As we have learned, a region with a large number of species is considered to be biodiverse. There are 36 biodiversity hotspots on our planet, and these areas are dazzling, unique, and full of life. Plants, animals, and other living organisms that populate these places are rare and many of them are only found in these specific geographic areas. These biodiversity hotspots are currently at risk of being destroyed . Habitat destruction directly caused by humans, as well as destruction due to climate change, are the leading causes of the increasing extinction of Earth’s species.
Conservation: ↑ Taking care and preserving species and the environment.
Species Richness: ↑ The number of species living in a specific location.
Extinction: ↑ The death of an entire species (like dinosaurs).
Biodiversity Hotspots: ↑ Geographical areas with very large numbers of species that are threatened by destruction.
Endemic Species: ↑ Species that occurs only in a specific geographic region.
Climate Change: ↑ The change of weather and temperature patterns around the world.
Deforestation: ↑ The destruction of forests or the removal of great number of trees.
Conflict of Interest Statement
The authors declare that the research was conducted in the absence of any commercial or financial relationships that could be construed as a potential conflict of interest.
AA would like to thank INCT (IN-TREE, 465767/2014-1) for support.
 ↑ Monastersky, R. 2014. Biodiversity: life – a status report. Nature 516:158–61. doi: 10.1038/516158a
 ↑ Pimm, S. L., and Raven, P. 2000. Extinction by numbers. Nature 403:843–5. doi: 10.1038/35002708
 ↑ Possingham, H. P., and Wilson, K. A. 2005. Biodiversity: turning up the heat on hotspots. Nature 436:919–20. doi: 10.1038/436919a
 ↑ Marchese, C. 2015. Biodiversity hotspots: a shortcut for a more complicated concept. Glob. Ecol. Conserv. 3:297–309. doi: 10.1016/j.gecco.2014.12.008
 ↑ Herrera, J. P. 2017. Testing the adaptive radiation hypothesis for the Lemurs of Madagascar. R. Soc. Open Sci. 4:161014. doi: 10.1098/rsos.161014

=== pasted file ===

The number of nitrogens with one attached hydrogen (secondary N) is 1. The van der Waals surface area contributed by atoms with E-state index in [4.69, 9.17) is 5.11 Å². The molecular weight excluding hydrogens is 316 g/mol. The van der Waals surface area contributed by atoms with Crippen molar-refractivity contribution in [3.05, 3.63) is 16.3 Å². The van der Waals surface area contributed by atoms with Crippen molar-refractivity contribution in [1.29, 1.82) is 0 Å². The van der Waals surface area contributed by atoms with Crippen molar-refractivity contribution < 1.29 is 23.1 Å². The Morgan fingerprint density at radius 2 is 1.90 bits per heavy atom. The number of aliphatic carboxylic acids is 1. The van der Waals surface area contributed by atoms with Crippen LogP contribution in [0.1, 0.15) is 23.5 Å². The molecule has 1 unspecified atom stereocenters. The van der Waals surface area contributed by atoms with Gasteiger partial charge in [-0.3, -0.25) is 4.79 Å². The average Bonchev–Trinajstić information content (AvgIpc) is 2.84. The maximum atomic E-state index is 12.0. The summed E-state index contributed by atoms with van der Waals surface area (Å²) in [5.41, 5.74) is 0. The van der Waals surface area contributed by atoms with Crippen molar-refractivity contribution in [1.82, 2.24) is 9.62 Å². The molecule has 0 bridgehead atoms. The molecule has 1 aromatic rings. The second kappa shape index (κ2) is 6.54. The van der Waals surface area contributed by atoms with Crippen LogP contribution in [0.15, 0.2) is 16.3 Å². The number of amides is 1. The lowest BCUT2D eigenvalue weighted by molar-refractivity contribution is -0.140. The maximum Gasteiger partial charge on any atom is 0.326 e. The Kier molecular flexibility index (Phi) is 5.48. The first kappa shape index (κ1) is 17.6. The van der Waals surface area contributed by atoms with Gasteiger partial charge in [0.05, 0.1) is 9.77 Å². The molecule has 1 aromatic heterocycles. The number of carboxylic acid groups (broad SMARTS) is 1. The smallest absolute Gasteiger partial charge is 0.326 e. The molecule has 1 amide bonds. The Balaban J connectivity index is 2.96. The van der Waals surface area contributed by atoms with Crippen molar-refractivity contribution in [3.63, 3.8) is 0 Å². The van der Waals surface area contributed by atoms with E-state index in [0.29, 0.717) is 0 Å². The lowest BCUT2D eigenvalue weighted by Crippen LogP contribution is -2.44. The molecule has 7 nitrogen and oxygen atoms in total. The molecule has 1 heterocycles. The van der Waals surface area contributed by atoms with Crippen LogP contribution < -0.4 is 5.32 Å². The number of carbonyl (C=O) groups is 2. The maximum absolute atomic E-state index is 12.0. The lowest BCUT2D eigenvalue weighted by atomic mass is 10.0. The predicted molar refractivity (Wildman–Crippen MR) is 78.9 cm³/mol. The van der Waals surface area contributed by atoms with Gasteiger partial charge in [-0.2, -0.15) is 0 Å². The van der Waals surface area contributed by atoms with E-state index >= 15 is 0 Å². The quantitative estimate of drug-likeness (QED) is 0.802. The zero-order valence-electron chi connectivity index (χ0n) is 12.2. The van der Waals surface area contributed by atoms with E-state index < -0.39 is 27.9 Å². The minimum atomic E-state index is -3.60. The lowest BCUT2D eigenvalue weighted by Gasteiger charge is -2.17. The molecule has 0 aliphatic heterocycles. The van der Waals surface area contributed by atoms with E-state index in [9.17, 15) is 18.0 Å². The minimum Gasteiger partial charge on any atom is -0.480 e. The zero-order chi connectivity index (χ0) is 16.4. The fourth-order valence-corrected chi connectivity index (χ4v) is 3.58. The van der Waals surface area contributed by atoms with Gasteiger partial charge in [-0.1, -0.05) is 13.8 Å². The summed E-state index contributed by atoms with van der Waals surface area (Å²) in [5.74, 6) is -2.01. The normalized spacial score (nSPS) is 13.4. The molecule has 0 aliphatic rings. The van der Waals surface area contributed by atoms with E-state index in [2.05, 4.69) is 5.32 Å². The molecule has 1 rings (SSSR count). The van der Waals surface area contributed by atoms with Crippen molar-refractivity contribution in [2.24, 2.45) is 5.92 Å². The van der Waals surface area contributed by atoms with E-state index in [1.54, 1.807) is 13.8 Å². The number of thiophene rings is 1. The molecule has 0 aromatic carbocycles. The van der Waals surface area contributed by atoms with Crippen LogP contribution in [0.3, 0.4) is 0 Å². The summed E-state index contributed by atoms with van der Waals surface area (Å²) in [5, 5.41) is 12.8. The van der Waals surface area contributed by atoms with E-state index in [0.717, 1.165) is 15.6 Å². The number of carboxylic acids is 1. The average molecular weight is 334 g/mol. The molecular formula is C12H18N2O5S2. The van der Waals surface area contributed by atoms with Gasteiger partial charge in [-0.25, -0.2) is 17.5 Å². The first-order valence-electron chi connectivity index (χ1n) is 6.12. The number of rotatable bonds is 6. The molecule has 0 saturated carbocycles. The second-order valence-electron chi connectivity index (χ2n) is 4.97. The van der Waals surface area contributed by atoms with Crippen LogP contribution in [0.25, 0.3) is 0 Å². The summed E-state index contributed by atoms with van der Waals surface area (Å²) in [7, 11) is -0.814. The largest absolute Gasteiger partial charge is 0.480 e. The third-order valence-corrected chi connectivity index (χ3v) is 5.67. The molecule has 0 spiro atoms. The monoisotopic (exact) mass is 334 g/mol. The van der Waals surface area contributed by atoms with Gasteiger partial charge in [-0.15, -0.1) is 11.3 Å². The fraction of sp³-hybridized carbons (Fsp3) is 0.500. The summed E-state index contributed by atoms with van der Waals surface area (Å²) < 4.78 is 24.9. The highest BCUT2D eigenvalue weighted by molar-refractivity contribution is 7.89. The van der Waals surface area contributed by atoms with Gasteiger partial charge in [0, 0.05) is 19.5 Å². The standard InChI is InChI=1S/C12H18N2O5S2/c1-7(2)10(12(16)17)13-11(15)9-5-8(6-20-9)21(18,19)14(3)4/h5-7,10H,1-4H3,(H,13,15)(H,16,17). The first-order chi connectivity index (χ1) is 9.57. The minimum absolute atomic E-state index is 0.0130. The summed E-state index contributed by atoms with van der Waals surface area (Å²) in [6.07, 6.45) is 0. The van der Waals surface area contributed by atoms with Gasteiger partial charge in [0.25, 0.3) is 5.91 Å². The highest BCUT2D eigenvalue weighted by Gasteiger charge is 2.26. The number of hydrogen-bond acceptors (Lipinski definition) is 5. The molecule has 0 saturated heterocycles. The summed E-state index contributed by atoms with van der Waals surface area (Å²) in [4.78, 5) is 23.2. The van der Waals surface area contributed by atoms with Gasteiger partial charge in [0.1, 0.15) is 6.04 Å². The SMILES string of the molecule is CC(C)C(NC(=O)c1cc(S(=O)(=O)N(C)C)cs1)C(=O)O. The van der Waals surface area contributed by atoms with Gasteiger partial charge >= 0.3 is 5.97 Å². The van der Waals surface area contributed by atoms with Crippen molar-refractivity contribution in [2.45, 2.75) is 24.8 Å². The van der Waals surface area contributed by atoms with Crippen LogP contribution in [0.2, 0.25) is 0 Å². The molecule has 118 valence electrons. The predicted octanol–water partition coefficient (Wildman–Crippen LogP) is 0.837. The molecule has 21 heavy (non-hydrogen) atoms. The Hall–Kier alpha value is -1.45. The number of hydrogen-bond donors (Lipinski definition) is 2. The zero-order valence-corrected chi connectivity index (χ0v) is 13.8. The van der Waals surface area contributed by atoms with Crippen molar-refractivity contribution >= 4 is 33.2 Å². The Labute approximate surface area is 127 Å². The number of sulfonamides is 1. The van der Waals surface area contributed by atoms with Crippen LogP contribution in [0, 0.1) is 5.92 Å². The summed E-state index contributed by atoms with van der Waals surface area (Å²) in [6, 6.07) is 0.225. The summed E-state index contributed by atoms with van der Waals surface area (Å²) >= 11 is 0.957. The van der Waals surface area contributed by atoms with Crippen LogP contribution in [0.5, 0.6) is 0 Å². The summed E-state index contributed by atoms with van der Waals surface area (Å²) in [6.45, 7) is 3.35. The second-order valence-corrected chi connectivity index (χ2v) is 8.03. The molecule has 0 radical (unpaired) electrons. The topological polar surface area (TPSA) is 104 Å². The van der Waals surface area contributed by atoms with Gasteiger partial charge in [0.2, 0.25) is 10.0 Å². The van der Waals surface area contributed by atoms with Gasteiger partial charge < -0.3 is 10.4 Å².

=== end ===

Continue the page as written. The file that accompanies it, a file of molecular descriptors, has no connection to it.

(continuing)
↑ Cincotta, R. P., Wisnewski, J., and Engelman, R. 2000. Human population in the biodiversity hotspots. Nature 404:990–2. doi: 10.1038/35010105
 ↑ Roberts, C. M., McClean, C. J., Veron, J. E., Hawkins, J. P., Allen, G. R., McAllister, D. E., et al. 2002. Marine biodiversity hotspots and conservation priorities for tropical reefs. Science 295:1280–4. doi: 10.1126/science.1067728
 ↑ Pimm, S. L., Jenkins, C. N., Abell, R., Brooks, T. M., Gittleman, J. L., Joppa, L. N., et al. 2014. The biodiversity of species and their rates of extinction, distribution, and protection. Science 344:1246752. doi: 10.1126/science.1246752
 ↑ Brooks, T. M., Mittermeier, R. A., Mittermeier, C. G., Da Fonseca, G. A., Rylands, A. B., Konstant, W. R., et al. 2002. Habitat loss and extinction in the hotspots of biodiversity. Conserv. Biol. 16:909–23. doi: 10.1046/j.1523-1739.2002.00530.x
 ↑ Barnosky, A. D., Hadly, E. A., Bascompte, J., Berlow, E. L., Brown, J. H., Fortelius, M., et al. 2012. Approaching a state shift in Earth’s biosphere. Nature 486:52–8. doi: 10.1038/nature11018
 ↑ Malcolm, J. R., Liu, C., Neilson, R. P., Hansen, L., and Hannah, L. 2006. Global warming and extinctions of endemic species from biodiversity hotspots. Conserv. Biol. 20:538–48. doi: 10.1111/j.1523-1739.2006.00364.x
 ↑ Myers, N., Mittermeier, R. A., Mittermeier, C. G., Da Fonseca, G. A., and Kent, J. 2000. Biodiversity hotspots for conservation priorities. Nature 403:853–8. doi: 10.1038/35002501